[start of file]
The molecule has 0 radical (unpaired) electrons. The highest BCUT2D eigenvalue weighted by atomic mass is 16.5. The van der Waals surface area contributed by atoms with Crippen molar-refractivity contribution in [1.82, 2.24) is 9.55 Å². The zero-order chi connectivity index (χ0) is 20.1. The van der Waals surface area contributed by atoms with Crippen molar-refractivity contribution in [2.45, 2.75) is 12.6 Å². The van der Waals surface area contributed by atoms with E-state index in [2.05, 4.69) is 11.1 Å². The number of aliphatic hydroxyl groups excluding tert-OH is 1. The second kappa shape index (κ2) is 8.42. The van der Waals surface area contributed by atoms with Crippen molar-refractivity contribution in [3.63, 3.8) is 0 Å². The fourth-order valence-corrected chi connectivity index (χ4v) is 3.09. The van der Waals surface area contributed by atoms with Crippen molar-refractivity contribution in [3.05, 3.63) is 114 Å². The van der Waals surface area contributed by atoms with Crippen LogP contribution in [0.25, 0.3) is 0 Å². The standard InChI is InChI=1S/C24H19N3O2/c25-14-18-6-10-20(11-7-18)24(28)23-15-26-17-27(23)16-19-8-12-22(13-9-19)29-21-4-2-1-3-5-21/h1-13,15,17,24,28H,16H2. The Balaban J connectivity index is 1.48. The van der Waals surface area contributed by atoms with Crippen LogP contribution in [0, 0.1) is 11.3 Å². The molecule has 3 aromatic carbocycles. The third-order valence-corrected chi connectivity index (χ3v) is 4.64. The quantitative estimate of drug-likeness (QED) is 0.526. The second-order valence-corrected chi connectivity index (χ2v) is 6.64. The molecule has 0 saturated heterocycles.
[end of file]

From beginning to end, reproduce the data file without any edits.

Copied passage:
The molecule has 0 radical (unpaired) electrons. The highest BCUT2D eigenvalue weighted by atomic mass is 16.5. The van der Waals surface area contributed by atoms with Crippen molar-refractivity contribution in [1.82, 2.24) is 9.55 Å². The zero-order chi connectivity index (χ0) is 20.1. The van der Waals surface area contributed by atoms with Crippen molar-refractivity contribution in [2.45, 2.75) is 12.6 Å². The van der Waals surface area contributed by atoms with E-state index in [2.05, 4.69) is 11.1 Å². The number of aliphatic hydroxyl groups excluding tert-OH is 1. The second kappa shape index (κ2) is 8.42. The van der Waals surface area contributed by atoms with Crippen molar-refractivity contribution in [3.63, 3.8) is 0 Å². The fourth-order valence-corrected chi connectivity index (χ4v) is 3.09. The van der Waals surface area contributed by atoms with Crippen molar-refractivity contribution in [3.05, 3.63) is 114 Å². The van der Waals surface area contributed by atoms with Crippen LogP contribution in [0.25, 0.3) is 0 Å². The standard InChI is InChI=1S/C24H19N3O2/c25-14-18-6-10-20(11-7-18)24(28)23-15-26-17-27(23)16-19-8-12-22(13-9-19)29-21-4-2-1-3-5-21/h1-13,15,17,24,28H,16H2. The Balaban J connectivity index is 1.48. The van der Waals surface area contributed by atoms with Crippen LogP contribution in [0, 0.1) is 11.3 Å². The molecule has 3 aromatic carbocycles. The third-order valence-corrected chi connectivity index (χ3v) is 4.64. The quantitative estimate of drug-likeness (QED) is 0.526. The second-order valence-corrected chi connectivity index (χ2v) is 6.64. The molecule has 0 saturated heterocycles.